Looking for your first job? Or thinking of moving on? Either way, you’re probably sat there wondering how you can make an awesome curriculum vitae that impresses prospective employers and gets you the elusive job interview you’re looking for! Fear not. How to write a CV is your ultimate resource for building a winning CV – packed with tips, templates and resources to ensure your curriculum vitae gets you a foot in the door. Check out our best resources below and keep an eye on our blog where we have the latest updates and advice on careers.
Jump straight in with a curriculum vitae template – download your free template here: CV template
Fill out the easy information – name, address and contact info. Don’t be tempted to include unnecessary details. Your employer doesn’t need to know if you’re married or single, how many kids you have or how old you are. In fact, employers should not ask these questions during job interviews, neither may they ask whether you have plans to have children. Don’t give a prospective employer the chance to discriminate against you before they’ve even met you – leave this info off.
The next stage is to draft up the essential information you need for your curriculum vitae. This includes your education, past employment history and skills. The template will help you arrange this in an organised and logical way. For extra guidance, read our guide on how to write a CV.
Your skills may be hard skills (such as the ability to use software packages) or soft skills (such as communication and team work). Always give specific examples of soft skills – these are best worked into other areas of your CV (such as descriptions of past employment) unless you have particular notable examples that stand out on their own. Our guides to work experience include extensive lists of soft skills that employers find valuable, which you might be able to give examples of.
If you’re feeling a little lost, you might find it useful to view examples of other peoples’ curricula vitarum. See our CV examples for ideas.
Stop! Once you have your basic curriculum vitae, don’t just send it out all over the place without a second thought. Tailor your curriculum vitae to the job you’re applying for each time, highlighting the skills and experience that the job advert indicates the prospective employer is looking for. This makes it look like you’re far more suited to the role and you’ll have a far better chance of getting an interview.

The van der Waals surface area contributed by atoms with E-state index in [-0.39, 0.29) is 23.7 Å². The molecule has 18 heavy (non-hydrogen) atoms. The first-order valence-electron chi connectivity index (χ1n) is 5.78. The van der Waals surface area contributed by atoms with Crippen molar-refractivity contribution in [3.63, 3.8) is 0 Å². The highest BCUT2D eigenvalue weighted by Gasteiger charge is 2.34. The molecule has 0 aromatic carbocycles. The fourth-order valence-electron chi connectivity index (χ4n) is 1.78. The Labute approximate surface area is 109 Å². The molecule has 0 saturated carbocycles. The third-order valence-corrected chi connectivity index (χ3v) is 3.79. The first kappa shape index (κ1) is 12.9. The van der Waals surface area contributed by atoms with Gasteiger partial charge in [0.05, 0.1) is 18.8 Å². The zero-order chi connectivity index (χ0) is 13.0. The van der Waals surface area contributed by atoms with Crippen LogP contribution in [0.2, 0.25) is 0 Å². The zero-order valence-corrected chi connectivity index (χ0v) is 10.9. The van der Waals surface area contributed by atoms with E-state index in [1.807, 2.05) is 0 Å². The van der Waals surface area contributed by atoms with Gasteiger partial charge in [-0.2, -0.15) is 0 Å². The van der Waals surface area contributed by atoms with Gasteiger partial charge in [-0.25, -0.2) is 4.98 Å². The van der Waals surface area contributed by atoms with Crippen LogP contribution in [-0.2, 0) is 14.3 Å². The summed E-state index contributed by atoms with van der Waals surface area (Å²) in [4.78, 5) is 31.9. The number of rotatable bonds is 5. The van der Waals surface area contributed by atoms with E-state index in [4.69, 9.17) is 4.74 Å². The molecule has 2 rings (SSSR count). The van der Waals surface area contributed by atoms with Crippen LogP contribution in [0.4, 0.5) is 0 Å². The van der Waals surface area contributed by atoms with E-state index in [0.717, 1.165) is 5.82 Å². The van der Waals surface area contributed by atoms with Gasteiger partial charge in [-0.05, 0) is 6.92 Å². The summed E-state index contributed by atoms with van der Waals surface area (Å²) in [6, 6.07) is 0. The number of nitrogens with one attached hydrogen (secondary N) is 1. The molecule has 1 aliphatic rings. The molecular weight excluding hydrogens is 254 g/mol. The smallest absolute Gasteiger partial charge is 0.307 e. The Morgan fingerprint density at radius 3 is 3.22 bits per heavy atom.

When you’re ready to track down some suitable positions, check out our list of top job sites, and make sure you have a winning cover letter to tie everything together.
Geek alert. The plural of curriculum vitæ, in Latin, is formed following Latin rules of grammar as curricula vitæ (meaning “courses of life”) or curricula vitarum (meaning “courses of lives”)— not curriculum vita (which is grammatically incorrect). The form vitæ is the singular genitive of vita and is translated as “of life”. Nevertheless, in English, the plural of the full expression curriculum vitae is seldom used; the plural of curriculum on its own is usually written as “curriculums”, rather than the traditional curricula (from Wikipedia).
Jen Wiss-Carline has been a Chartered Legal Executive for over 10 years. She is also a Digital Marketing Consultant with considerable experience across a wide range of industries. Previously, Jen has worked for two Nottingham recruitment agencies and has consulted extensively on recruitment, careers, staff management and training at Senior Management level.